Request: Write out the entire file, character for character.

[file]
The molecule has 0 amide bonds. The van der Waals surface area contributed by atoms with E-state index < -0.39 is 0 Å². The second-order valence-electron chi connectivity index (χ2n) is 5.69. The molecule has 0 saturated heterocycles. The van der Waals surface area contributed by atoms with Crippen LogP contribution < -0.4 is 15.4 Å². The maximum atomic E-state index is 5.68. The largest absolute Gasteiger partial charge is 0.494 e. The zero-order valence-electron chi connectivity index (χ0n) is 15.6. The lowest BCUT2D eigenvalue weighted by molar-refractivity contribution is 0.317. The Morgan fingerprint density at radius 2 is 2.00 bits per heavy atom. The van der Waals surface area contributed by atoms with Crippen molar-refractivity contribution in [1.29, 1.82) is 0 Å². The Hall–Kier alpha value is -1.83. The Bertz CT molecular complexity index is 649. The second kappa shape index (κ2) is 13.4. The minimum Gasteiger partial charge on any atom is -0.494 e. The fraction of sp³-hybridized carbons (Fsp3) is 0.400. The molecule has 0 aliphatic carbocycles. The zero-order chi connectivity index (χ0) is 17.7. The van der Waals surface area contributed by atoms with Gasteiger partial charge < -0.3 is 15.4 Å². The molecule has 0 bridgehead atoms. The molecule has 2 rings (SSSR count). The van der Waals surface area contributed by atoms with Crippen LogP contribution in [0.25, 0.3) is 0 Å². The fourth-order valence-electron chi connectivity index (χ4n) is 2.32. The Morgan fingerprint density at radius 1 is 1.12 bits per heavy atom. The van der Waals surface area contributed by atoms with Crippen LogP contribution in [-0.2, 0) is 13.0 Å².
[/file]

The molecule has 0 amide bonds. The van der Waals surface area contributed by atoms with E-state index < -0.39 is 0 Å². The second-order valence-electron chi connectivity index (χ2n) is 5.69. The molecule has 0 saturated heterocycles. The van der Waals surface area contributed by atoms with Crippen LogP contribution < -0.4 is 15.4 Å². The maximum atomic E-state index is 5.68. The largest absolute Gasteiger partial charge is 0.494 e. The zero-order valence-electron chi connectivity index (χ0n) is 15.6. The lowest BCUT2D eigenvalue weighted by molar-refractivity contribution is 0.317. The Morgan fingerprint density at radius 2 is 2.00 bits per heavy atom. The van der Waals surface area contributed by atoms with Crippen molar-refractivity contribution in [1.29, 1.82) is 0 Å². The Hall–Kier alpha value is -1.83. The Bertz CT molecular complexity index is 649. The second kappa shape index (κ2) is 13.4. The minimum Gasteiger partial charge on any atom is -0.494 e. The fraction of sp³-hybridized carbons (Fsp3) is 0.400. The molecule has 0 aliphatic carbocycles. The zero-order chi connectivity index (χ0) is 17.7. The van der Waals surface area contributed by atoms with Gasteiger partial charge < -0.3 is 15.4 Å². The molecule has 0 bridgehead atoms. The molecule has 2 rings (SSSR count). The van der Waals surface area contributed by atoms with Crippen LogP contribution in [0.25, 0.3) is 0 Å². The fourth-order valence-electron chi connectivity index (χ4n) is 2.32. The Morgan fingerprint density at radius 1 is 1.12 bits per heavy atom. The van der Waals surface area contributed by atoms with Crippen LogP contribution in [-0.2, 0) is 13.0 Å².